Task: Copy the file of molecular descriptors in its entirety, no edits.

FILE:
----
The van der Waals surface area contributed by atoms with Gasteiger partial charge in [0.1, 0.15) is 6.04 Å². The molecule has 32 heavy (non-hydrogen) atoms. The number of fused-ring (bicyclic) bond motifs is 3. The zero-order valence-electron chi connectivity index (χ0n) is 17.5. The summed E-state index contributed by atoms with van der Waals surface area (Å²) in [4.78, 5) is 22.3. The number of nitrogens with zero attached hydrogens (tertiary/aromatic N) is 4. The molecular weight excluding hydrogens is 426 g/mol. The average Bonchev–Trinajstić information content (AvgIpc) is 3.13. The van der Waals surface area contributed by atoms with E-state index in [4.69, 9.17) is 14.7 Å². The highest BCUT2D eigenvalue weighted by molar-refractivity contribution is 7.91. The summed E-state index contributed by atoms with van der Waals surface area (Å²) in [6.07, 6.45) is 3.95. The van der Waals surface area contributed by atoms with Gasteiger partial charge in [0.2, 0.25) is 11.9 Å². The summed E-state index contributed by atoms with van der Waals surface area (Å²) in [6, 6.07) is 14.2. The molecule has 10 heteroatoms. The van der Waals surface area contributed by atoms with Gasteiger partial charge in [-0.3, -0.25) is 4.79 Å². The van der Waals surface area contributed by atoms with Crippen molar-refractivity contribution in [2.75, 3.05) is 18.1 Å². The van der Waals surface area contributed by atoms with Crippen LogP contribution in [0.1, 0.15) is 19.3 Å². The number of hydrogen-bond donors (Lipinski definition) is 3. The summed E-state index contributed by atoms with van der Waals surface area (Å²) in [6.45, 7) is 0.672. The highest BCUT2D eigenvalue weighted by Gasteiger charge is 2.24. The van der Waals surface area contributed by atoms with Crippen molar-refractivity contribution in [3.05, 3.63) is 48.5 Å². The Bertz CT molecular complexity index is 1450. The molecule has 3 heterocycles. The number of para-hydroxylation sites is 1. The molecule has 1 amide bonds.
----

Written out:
The van der Waals surface area contributed by atoms with Gasteiger partial charge in [0.1, 0.15) is 6.04 Å². The molecule has 32 heavy (non-hydrogen) atoms. The number of fused-ring (bicyclic) bond motifs is 3. The zero-order valence-electron chi connectivity index (χ0n) is 17.5. The summed E-state index contributed by atoms with van der Waals surface area (Å²) in [4.78, 5) is 22.3. The number of nitrogens with zero attached hydrogens (tertiary/aromatic N) is 4. The molecular weight excluding hydrogens is 426 g/mol. The average Bonchev–Trinajstić information content (AvgIpc) is 3.13. The van der Waals surface area contributed by atoms with E-state index in [4.69, 9.17) is 14.7 Å². The highest BCUT2D eigenvalue weighted by molar-refractivity contribution is 7.91. The summed E-state index contributed by atoms with van der Waals surface area (Å²) in [6.07, 6.45) is 3.95. The van der Waals surface area contributed by atoms with Gasteiger partial charge in [0.2, 0.25) is 11.9 Å². The summed E-state index contributed by atoms with van der Waals surface area (Å²) in [6, 6.07) is 14.2. The molecule has 10 heteroatoms. The van der Waals surface area contributed by atoms with Gasteiger partial charge in [-0.3, -0.25) is 4.79 Å². The van der Waals surface area contributed by atoms with Crippen molar-refractivity contribution in [2.75, 3.05) is 18.1 Å². The van der Waals surface area contributed by atoms with Crippen LogP contribution in [0.1, 0.15) is 19.3 Å². The number of hydrogen-bond donors (Lipinski definition) is 3. The summed E-state index contributed by atoms with van der Waals surface area (Å²) in [6.45, 7) is 0.672. The highest BCUT2D eigenvalue weighted by Gasteiger charge is 2.24. The van der Waals surface area contributed by atoms with Crippen molar-refractivity contribution in [3.05, 3.63) is 48.5 Å². The Bertz CT molecular complexity index is 1450. The molecule has 3 heterocycles. The number of para-hydroxylation sites is 1. The molecule has 1 amide bonds.